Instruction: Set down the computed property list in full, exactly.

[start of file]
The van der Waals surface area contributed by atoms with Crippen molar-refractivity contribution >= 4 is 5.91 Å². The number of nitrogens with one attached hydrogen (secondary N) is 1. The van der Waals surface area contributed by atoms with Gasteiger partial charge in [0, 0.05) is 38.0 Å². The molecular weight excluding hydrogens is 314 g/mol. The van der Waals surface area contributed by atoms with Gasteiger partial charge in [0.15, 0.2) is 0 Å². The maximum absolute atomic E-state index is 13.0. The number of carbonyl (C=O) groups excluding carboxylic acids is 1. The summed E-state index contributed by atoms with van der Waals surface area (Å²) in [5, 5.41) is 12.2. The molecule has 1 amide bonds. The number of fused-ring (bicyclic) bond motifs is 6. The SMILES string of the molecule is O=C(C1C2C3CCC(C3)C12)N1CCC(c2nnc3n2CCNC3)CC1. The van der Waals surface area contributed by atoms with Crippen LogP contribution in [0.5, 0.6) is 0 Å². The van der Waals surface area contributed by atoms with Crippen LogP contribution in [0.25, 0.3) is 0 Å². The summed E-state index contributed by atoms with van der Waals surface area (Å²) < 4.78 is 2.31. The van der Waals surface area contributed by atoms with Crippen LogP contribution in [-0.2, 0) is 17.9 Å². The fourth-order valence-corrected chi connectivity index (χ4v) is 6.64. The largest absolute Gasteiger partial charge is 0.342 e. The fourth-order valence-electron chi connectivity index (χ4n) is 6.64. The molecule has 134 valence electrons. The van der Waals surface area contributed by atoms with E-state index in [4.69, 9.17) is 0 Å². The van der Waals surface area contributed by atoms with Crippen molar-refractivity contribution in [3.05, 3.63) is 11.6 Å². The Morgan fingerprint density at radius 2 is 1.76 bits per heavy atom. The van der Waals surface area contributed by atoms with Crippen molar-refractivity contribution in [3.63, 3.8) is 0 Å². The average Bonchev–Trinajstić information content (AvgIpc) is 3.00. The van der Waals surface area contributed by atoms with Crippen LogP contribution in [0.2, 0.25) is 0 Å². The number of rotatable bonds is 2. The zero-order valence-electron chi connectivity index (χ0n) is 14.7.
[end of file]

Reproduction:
The van der Waals surface area contributed by atoms with Crippen molar-refractivity contribution >= 4 is 5.91 Å². The number of nitrogens with one attached hydrogen (secondary N) is 1. The van der Waals surface area contributed by atoms with Gasteiger partial charge in [0, 0.05) is 38.0 Å². The molecular weight excluding hydrogens is 314 g/mol. The van der Waals surface area contributed by atoms with Gasteiger partial charge in [0.15, 0.2) is 0 Å². The maximum absolute atomic E-state index is 13.0. The number of carbonyl (C=O) groups excluding carboxylic acids is 1. The summed E-state index contributed by atoms with van der Waals surface area (Å²) in [5, 5.41) is 12.2. The molecule has 1 amide bonds. The number of fused-ring (bicyclic) bond motifs is 6. The SMILES string of the molecule is O=C(C1C2C3CCC(C3)C12)N1CCC(c2nnc3n2CCNC3)CC1. The van der Waals surface area contributed by atoms with Crippen LogP contribution in [0.5, 0.6) is 0 Å². The van der Waals surface area contributed by atoms with Crippen LogP contribution in [0.25, 0.3) is 0 Å². The summed E-state index contributed by atoms with van der Waals surface area (Å²) < 4.78 is 2.31. The van der Waals surface area contributed by atoms with Crippen LogP contribution in [-0.2, 0) is 17.9 Å². The fourth-order valence-corrected chi connectivity index (χ4v) is 6.64. The largest absolute Gasteiger partial charge is 0.342 e. The fourth-order valence-electron chi connectivity index (χ4n) is 6.64. The molecule has 134 valence electrons. The van der Waals surface area contributed by atoms with E-state index in [4.69, 9.17) is 0 Å². The van der Waals surface area contributed by atoms with Crippen molar-refractivity contribution in [3.05, 3.63) is 11.6 Å². The Morgan fingerprint density at radius 2 is 1.76 bits per heavy atom. The van der Waals surface area contributed by atoms with Crippen molar-refractivity contribution in [3.63, 3.8) is 0 Å². The average Bonchev–Trinajstić information content (AvgIpc) is 3.00. The van der Waals surface area contributed by atoms with Crippen LogP contribution in [0.2, 0.25) is 0 Å². The number of rotatable bonds is 2. The zero-order valence-electron chi connectivity index (χ0n) is 14.7.